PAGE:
54. Cook, Hugh. The Women & the Warlords (Chronicles of an Age of Darkness, v. 3) (283 p.)
55. Cook, Hugh. The Walrus & the Warwolf (Chronicles of an Age of Darkness, v. 4) (486 p.)
56. Dumas, Alexandre, Sr. The Count of Monte Cristo (441 p.)
57. De Camp, L. Sprague. Years in the Making: the time-travel stories of L. Sprague de Camp (377 p.)
(Contents: The Wheels of If; Tiger in the Rain; Balsamo's Mirror; Time; Aristotle and the Gun; Language for Time-Travelers; Faunas; The Gnarly Man; Reward of Virtue; A Gun for Dinosaur; Nahr al Kalb; Lest Darkness Fall; Kaziranga; The Isolinguals)
58. McKillip, Patricia A. Heir of Sea and Fire (Riddle-Master trilogy, bk. 2) (215 p.)
September total: 1,802 pages
2010 total: 15,764 pages
This is the earliest that I've hit both of my unofficial annual targets (50 books & 15,000 pages) in the three years I've been keeping track of my reading. (Which is a hint at how much reading I did a decade ago, when I was usually actively in the middle of up to four books at any given point-- one by my bed, one by the couch, one at work, and one in the car.)
As I mentioned last month, I picked up three volumes of Hugh Cook's Chronicles of an Age of Darkness for free on a lark several years ago, and have just now gotten around to reading them. I'd widely recommend books 2 & 4 to anyone who enjoys Terry Pratchett, Douglas Adams, and J.R.R. Tolkein; book 3 is also good, but as a nearly-no-humor exploration of a female slave trying to improve her lot in an empire based very loosely on a low-fantasy version of the Mongol Horde, it's not going to attract the broader interest of book 2 (wherein a teenager goes on a quest, keeps quitting and resuming it as major events happen around him, and ends up right back where he started) or book 4 (wherein a teenager gets wrapped up in piracy, war, political intrigue, a new religion who declares him to be the Demon's Son, quests, monsters, love, genetic manipulation, STDs, and a half-dozen other things while he grows up, all while nursing an ego the size of Texas and undertaking quite a bit of swashbuckling). Book 2 is mostly snarky-silly humor; Book 4 doesn't spare the snark, nor the silliness, but it is much more rooted in the milieu, and, in a hallmark of the Chronicles features a lot of the same scenes as the previous (and future) books, just told from different viewpoints. In effect, the series is sort of like Rashomon on a beyond-epic scale. (There are 10 books in the series, and Cook originally envisioned this as a 60-book series!)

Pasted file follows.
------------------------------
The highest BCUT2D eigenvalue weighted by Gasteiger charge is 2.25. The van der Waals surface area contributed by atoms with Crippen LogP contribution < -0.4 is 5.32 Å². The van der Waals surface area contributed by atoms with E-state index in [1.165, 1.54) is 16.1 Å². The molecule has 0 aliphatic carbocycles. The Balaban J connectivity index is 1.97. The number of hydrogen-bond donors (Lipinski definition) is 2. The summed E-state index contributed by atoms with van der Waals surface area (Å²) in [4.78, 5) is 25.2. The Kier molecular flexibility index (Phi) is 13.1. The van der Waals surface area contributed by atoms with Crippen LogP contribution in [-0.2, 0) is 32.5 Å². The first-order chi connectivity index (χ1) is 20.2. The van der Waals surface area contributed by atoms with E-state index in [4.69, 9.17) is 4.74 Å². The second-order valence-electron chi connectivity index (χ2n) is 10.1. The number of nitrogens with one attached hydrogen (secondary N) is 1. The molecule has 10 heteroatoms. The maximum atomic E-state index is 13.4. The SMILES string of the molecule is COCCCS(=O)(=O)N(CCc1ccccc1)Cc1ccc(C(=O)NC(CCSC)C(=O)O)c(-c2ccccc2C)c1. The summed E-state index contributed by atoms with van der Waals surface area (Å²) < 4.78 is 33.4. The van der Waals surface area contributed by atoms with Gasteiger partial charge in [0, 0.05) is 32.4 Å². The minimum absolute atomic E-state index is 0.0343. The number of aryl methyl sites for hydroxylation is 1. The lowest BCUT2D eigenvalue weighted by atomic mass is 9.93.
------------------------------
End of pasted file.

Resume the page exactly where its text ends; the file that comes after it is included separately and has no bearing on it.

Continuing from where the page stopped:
If you're interested, the Wikipedia page about the Chronicles is a much better introduction to & summary of the series than I could ever write.
I decided to read The Count of Monte Cristo because Yahtzee of Zero Punctuation fame mentioned it was his absolute favorite novel of all time. I knew it was a "classic", but that was it, so I had no idea what to expect-- and was blown away. I can't recommend it highly enough. It's basically the ultimate revenge fantasy, done up as an adventure story--but as I was trying to summarize it for kateshort, I realized the main character isn't really the Gary Stu he might appear to be, he's really the G*d* Batman of 19th-century France, only even *moreso*!
Imagine if Batman's parents were killed by four men rather than one, and then instead of merely becoming an ultra-competent detective & crime fighter, spent years setting up plots within plots within plots and then tracked down those four men and set his plots in motion to destroy their lives so thoroughly that they would have nothing left-- and then, instead of killing them, he leaves them at their lowest point to either commit suicide or go insane, and then when his revenge is done, he retires.
But in the meantime, he's quite possibly the richest man in Europe, he's an expert swordsman, an expert marksman with a gun, a master detective, a master of disguise, speaks several languages fluently, and he knows human nature well enough to be able to not only predict anyone's actions five moves ahead, but even predict which street they'll randomly take home so that he can "conincidentally" be there to meet them. In short, he's the G*d* Batman.
And I liked it a lot.
L. Sprague de Camp wrote time-travel stories as well as anyone else ever has--particularly stories in the vein of A Connecticut Yankee in King Arthur's Court--and several of his best stories & poems in that sub-genre are collected together here. I started to make a list of those deserving particular mention, and quickly found myself listing off all of the stories. (The poetry was interesting, but wasn't really my cup of tea.) If you can find this collection, or another with these stories, I definitely recommend reading through them.
Heir of Sea & Fire is book 2 of a trilogy and is not particularly self-contained. It's thus hard to judge it on its own (especially since it's been a few years since I read book 1), but I found it to be an enjoyable read--just one with few resolutions. I was most intrigued by the concept of the dead kings of Hel and Aum-- if not held in check by the power of the current King, several hundred years' worth of dead kings & their retainers rise up in semi-physical form, resume the wars they fought amongst each other when they were alive, and lay waste to the countryside and anyone living who gets in their way. That's definitely a different use for undead characters in a fantasy story from what one normally sees.
Feudalism: Serf & Turf